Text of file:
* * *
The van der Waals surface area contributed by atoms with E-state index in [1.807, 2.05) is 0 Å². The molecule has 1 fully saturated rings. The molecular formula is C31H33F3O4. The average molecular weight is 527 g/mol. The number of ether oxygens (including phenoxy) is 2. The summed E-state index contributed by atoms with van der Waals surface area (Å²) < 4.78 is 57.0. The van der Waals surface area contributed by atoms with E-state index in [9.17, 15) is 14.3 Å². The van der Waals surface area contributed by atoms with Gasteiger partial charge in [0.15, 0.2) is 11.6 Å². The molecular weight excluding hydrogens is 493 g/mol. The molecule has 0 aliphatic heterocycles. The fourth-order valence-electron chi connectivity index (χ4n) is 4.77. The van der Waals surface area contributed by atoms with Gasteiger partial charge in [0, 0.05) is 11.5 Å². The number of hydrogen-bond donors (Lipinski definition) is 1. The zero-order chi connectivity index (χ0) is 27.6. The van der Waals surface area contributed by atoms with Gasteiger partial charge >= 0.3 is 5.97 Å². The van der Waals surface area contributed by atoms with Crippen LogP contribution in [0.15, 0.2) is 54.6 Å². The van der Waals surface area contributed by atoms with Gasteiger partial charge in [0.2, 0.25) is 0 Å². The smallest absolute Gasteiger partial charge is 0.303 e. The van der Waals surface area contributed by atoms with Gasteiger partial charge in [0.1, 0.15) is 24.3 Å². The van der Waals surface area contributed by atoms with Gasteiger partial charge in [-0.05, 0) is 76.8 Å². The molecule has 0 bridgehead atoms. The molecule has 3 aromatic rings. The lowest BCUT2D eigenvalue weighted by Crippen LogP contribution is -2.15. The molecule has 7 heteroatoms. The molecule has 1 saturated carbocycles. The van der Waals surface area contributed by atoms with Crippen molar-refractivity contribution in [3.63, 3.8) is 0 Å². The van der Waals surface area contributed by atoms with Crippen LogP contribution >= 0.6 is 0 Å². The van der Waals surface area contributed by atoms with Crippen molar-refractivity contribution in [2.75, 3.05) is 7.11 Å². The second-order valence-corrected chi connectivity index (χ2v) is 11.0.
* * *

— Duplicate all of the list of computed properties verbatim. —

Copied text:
The van der Waals surface area contributed by atoms with E-state index in [1.807, 2.05) is 0 Å². The molecule has 1 fully saturated rings. The molecular formula is C31H33F3O4. The average molecular weight is 527 g/mol. The number of ether oxygens (including phenoxy) is 2. The summed E-state index contributed by atoms with van der Waals surface area (Å²) < 4.78 is 57.0. The van der Waals surface area contributed by atoms with E-state index in [9.17, 15) is 14.3 Å². The van der Waals surface area contributed by atoms with Gasteiger partial charge in [0.15, 0.2) is 11.6 Å². The molecular weight excluding hydrogens is 493 g/mol. The molecule has 0 aliphatic heterocycles. The fourth-order valence-electron chi connectivity index (χ4n) is 4.77. The van der Waals surface area contributed by atoms with Gasteiger partial charge in [0, 0.05) is 11.5 Å². The number of hydrogen-bond donors (Lipinski definition) is 1. The zero-order chi connectivity index (χ0) is 27.6. The van der Waals surface area contributed by atoms with Gasteiger partial charge >= 0.3 is 5.97 Å². The van der Waals surface area contributed by atoms with Crippen LogP contribution in [0.15, 0.2) is 54.6 Å². The van der Waals surface area contributed by atoms with Gasteiger partial charge in [0.2, 0.25) is 0 Å². The smallest absolute Gasteiger partial charge is 0.303 e. The van der Waals surface area contributed by atoms with Gasteiger partial charge in [0.1, 0.15) is 24.3 Å². The van der Waals surface area contributed by atoms with Gasteiger partial charge in [-0.05, 0) is 76.8 Å². The molecule has 0 bridgehead atoms. The molecule has 3 aromatic rings. The lowest BCUT2D eigenvalue weighted by Crippen LogP contribution is -2.15. The molecule has 7 heteroatoms. The molecule has 1 saturated carbocycles. The van der Waals surface area contributed by atoms with Crippen molar-refractivity contribution in [3.63, 3.8) is 0 Å². The van der Waals surface area contributed by atoms with Crippen LogP contribution >= 0.6 is 0 Å². The van der Waals surface area contributed by atoms with Crippen molar-refractivity contribution in [2.75, 3.05) is 7.11 Å². The second-order valence-corrected chi connectivity index (χ2v) is 11.0.